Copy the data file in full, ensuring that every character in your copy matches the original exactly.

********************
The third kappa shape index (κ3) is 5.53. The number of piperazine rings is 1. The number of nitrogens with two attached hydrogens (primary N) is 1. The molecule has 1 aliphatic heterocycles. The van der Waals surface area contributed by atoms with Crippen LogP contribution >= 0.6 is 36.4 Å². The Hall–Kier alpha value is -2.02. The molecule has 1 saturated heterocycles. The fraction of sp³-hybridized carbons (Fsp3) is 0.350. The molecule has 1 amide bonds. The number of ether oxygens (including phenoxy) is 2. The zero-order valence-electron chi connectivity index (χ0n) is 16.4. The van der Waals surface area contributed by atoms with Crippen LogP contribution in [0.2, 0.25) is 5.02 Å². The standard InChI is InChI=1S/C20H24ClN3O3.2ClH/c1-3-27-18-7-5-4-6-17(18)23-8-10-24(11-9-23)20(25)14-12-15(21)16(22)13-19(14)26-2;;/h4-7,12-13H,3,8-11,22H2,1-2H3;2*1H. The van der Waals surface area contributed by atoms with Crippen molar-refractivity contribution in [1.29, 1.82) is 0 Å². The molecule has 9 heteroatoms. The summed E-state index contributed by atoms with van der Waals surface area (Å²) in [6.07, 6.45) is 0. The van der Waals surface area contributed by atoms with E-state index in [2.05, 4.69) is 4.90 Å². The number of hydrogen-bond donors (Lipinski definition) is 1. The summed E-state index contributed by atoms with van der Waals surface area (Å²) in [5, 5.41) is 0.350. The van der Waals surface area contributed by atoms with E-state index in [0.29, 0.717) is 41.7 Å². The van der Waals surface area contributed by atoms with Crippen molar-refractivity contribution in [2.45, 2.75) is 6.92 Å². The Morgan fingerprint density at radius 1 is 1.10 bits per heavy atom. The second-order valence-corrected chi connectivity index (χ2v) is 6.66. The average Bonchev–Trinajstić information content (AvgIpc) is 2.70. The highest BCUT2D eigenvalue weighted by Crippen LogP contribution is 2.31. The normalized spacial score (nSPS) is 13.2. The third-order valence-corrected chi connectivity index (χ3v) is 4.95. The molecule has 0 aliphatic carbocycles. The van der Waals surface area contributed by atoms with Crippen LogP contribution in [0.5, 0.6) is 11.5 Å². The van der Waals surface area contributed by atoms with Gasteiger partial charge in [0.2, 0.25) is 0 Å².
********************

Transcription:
The third kappa shape index (κ3) is 5.53. The number of piperazine rings is 1. The number of nitrogens with two attached hydrogens (primary N) is 1. The molecule has 1 aliphatic heterocycles. The van der Waals surface area contributed by atoms with Crippen LogP contribution >= 0.6 is 36.4 Å². The Hall–Kier alpha value is -2.02. The molecule has 1 saturated heterocycles. The fraction of sp³-hybridized carbons (Fsp3) is 0.350. The molecule has 1 amide bonds. The number of ether oxygens (including phenoxy) is 2. The zero-order valence-electron chi connectivity index (χ0n) is 16.4. The van der Waals surface area contributed by atoms with Crippen LogP contribution in [0.2, 0.25) is 5.02 Å². The standard InChI is InChI=1S/C20H24ClN3O3.2ClH/c1-3-27-18-7-5-4-6-17(18)23-8-10-24(11-9-23)20(25)14-12-15(21)16(22)13-19(14)26-2;;/h4-7,12-13H,3,8-11,22H2,1-2H3;2*1H. The van der Waals surface area contributed by atoms with Crippen molar-refractivity contribution in [1.29, 1.82) is 0 Å². The molecule has 9 heteroatoms. The summed E-state index contributed by atoms with van der Waals surface area (Å²) in [6.07, 6.45) is 0. The van der Waals surface area contributed by atoms with E-state index in [2.05, 4.69) is 4.90 Å². The number of hydrogen-bond donors (Lipinski definition) is 1. The summed E-state index contributed by atoms with van der Waals surface area (Å²) in [5, 5.41) is 0.350. The van der Waals surface area contributed by atoms with E-state index in [0.29, 0.717) is 41.7 Å². The van der Waals surface area contributed by atoms with Crippen molar-refractivity contribution in [2.45, 2.75) is 6.92 Å². The Morgan fingerprint density at radius 1 is 1.10 bits per heavy atom. The second-order valence-corrected chi connectivity index (χ2v) is 6.66. The average Bonchev–Trinajstić information content (AvgIpc) is 2.70. The highest BCUT2D eigenvalue weighted by Crippen LogP contribution is 2.31. The normalized spacial score (nSPS) is 13.2. The third-order valence-corrected chi connectivity index (χ3v) is 4.95. The molecule has 0 aliphatic carbocycles. The van der Waals surface area contributed by atoms with Crippen LogP contribution in [0.5, 0.6) is 11.5 Å². The van der Waals surface area contributed by atoms with Gasteiger partial charge in [0.2, 0.25) is 0 Å².